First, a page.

MAARET AL-NUMAN, Syria (AP) — Rebel fighters dressed in camouflage uniforms carefully loaded mortar rounds, then with a loud boom and a burst of smoke the shells zipped off in the direction of a nearby government army base.
"We are coming to get you, shabiha!" a man surrounded by rebel fighters shouted in an apparent reference to President Bashar Assad, using the term the opposition uses to refer to pro-government gunmen.
The shelling Tuesday, the latest salvo in an assault on the military facility, was part of a broader rebel effort to capture the remaining regime outposts in the largely opposition-held countryside of northern Syria.
Dramatic footage shot by The Associated Press showed a group of 45 young rebel fighters launching an attack on the military base, and others deploying improvised cannons and makeshift mortars. Some were also seen firing anti-aircraft weapons at attacking government helicopters.
The rebels captured the strategic city of Maaret al-Numan a year ago after systematically seizing the army's outposts in the area, a major supply route linking the capital, Damascus, with the contested Idlib region and Syria's largest city, Aleppo.
But despite repeated assaults on the nearby military installation of Hamidiyeh, in the Wadi Deif area east of the city, the rebel fighters have failed to break through the heavily fortified base.
The latest operation began Monday, and the Britain-based Syrian Observatory for Human Rights said many Libyan fighters were battling on the rebel side. It said regime fighter jets twice hit opposition-held areas near the city Tuesday and the clashes caused casualties, though it gave no specifics.
At least 10 government soldiers and one rebel fighter were killed on Monday, it said.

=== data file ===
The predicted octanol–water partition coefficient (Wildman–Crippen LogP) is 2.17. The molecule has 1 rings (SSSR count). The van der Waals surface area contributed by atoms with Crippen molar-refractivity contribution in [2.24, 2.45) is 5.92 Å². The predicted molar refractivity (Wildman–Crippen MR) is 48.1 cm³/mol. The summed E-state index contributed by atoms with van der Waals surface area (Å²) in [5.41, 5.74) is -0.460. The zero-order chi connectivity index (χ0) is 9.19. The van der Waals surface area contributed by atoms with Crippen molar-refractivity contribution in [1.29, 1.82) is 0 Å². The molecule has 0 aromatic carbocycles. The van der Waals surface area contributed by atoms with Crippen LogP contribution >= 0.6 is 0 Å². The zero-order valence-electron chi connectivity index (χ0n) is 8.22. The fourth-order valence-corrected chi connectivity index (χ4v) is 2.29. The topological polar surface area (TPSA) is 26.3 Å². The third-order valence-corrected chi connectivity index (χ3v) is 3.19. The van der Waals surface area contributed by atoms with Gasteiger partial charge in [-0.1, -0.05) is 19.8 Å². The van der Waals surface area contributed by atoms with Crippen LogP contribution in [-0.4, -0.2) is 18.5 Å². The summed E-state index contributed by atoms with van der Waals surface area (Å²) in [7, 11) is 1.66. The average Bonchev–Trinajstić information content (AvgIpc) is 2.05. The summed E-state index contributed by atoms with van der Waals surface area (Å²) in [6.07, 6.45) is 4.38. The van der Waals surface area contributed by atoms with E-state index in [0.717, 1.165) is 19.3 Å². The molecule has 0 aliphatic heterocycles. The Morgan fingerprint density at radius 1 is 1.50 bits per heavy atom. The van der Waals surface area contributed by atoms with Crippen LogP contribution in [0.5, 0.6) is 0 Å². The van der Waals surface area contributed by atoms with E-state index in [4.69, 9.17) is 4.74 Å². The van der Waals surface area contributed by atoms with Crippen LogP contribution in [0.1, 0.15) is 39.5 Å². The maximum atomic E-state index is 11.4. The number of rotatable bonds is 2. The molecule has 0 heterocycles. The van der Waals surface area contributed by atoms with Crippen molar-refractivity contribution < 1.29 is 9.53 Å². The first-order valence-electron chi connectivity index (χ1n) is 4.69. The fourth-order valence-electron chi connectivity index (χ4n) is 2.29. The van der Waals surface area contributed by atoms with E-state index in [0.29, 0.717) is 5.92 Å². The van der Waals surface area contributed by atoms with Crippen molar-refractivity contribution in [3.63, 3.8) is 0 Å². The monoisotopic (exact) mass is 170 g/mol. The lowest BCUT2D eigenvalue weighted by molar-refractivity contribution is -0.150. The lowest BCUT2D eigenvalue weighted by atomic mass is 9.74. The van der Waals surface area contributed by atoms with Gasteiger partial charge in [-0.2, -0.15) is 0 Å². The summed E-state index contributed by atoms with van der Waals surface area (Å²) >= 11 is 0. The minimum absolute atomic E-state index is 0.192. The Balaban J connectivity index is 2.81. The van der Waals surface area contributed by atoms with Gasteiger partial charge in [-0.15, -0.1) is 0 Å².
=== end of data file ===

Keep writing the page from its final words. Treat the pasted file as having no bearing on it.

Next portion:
The fight for the base is part of the ongoing, broader struggle for control of northern Syria, where the opposition controls large swathes of territory captured from Assad's troops.
Most of the northern countryside is in the hands of anti-Assad fighters, while the government is holding out in isolated military bases and inside major cities.
During the latest rebel assault Tuesday, one young rebel could be heard shouting above the mortar fire: "We are ready to move on our military operation, in order to remove the enemy check points and the army presence in Wadi Deif."
"God is great and he is the one who protects us."
Meanwhile, at The Hague, the chief of the global chemical weapons watchdog briefed member states on progress in the high-stakes mission to rid Syria of its poison gas stockpile.
Ahmet Uzumcu, director-general of the Organization for the Prohibition of Chemical Weapons, spoke to the group's 41-nation Executive Council at the start of a four-day meeting as inspectors continued their mission.
Earlier Tuesday, teams of weapons inspectors were seen leaving their Damascus hotel in several U.N. vehicles. It was not clear where they were headed and what their task for the day was.
On Sunday, Syrian personnel working under the supervision of the chemical weapons watchdog team began destroying the country's chemical arsenal and equipment used to produce it.
The mission to scrap Syria's chemical weapons program stems from a deadly Aug. 21 attack on opposition-held suburbs of Damascus in which the U.N. has determined the nerve agent sarin was used. Hundreds of people were killed, including many children. The U.S. and Western allies accuse the Syrian government of being responsible, while Damascus blames the rebels.
In neighboring Lebanon, meanwhile, the country's main security service announced the capture of three Lebanese and Syrian militants it said were planning assassinations and bomb attacks in Lebanon.
Lebanon was hit by several explosions over the past weeks that killed scores of people.
- Politics & Government
- Unrest, Conflicts & War
- Bashar Assad